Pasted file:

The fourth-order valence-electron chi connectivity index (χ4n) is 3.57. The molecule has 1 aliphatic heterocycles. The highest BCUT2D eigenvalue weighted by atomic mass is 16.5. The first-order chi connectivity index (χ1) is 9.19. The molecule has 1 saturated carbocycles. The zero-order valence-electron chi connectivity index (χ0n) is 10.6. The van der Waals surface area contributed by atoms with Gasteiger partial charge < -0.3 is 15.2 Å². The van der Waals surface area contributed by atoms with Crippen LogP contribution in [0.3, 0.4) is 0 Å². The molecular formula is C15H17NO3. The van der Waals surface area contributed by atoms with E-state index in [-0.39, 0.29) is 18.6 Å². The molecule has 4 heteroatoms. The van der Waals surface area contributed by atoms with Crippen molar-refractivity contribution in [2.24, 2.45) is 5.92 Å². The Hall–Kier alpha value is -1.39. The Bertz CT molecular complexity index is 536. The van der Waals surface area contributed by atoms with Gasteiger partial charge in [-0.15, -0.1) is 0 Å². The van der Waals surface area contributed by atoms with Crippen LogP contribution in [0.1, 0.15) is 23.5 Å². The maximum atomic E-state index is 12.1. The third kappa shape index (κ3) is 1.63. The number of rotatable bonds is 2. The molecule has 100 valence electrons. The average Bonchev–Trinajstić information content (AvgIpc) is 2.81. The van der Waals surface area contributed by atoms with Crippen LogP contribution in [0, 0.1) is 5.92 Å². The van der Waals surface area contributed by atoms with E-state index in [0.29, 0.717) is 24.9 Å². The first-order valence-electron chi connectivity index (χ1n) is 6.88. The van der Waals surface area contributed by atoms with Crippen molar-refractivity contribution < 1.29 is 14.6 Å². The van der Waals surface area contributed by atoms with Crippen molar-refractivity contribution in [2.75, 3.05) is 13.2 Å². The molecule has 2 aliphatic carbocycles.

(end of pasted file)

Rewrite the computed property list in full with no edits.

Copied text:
The fourth-order valence-electron chi connectivity index (χ4n) is 3.57. The molecule has 1 aliphatic heterocycles. The highest BCUT2D eigenvalue weighted by atomic mass is 16.5. The first-order chi connectivity index (χ1) is 9.19. The molecule has 1 saturated carbocycles. The zero-order valence-electron chi connectivity index (χ0n) is 10.6. The van der Waals surface area contributed by atoms with Gasteiger partial charge < -0.3 is 15.2 Å². The van der Waals surface area contributed by atoms with Crippen LogP contribution in [0.3, 0.4) is 0 Å². The molecular formula is C15H17NO3. The van der Waals surface area contributed by atoms with E-state index in [-0.39, 0.29) is 18.6 Å². The molecule has 4 heteroatoms. The van der Waals surface area contributed by atoms with Crippen molar-refractivity contribution in [2.24, 2.45) is 5.92 Å². The Hall–Kier alpha value is -1.39. The Bertz CT molecular complexity index is 536. The van der Waals surface area contributed by atoms with Gasteiger partial charge in [-0.15, -0.1) is 0 Å². The van der Waals surface area contributed by atoms with Crippen LogP contribution in [0.1, 0.15) is 23.5 Å². The maximum atomic E-state index is 12.1. The third kappa shape index (κ3) is 1.63. The number of rotatable bonds is 2. The molecule has 100 valence electrons. The average Bonchev–Trinajstić information content (AvgIpc) is 2.81. The van der Waals surface area contributed by atoms with Crippen LogP contribution in [0, 0.1) is 5.92 Å². The van der Waals surface area contributed by atoms with E-state index in [0.29, 0.717) is 24.9 Å². The first-order valence-electron chi connectivity index (χ1n) is 6.88. The van der Waals surface area contributed by atoms with Crippen molar-refractivity contribution < 1.29 is 14.6 Å². The van der Waals surface area contributed by atoms with Crippen molar-refractivity contribution in [2.75, 3.05) is 13.2 Å². The molecule has 2 aliphatic carbocycles.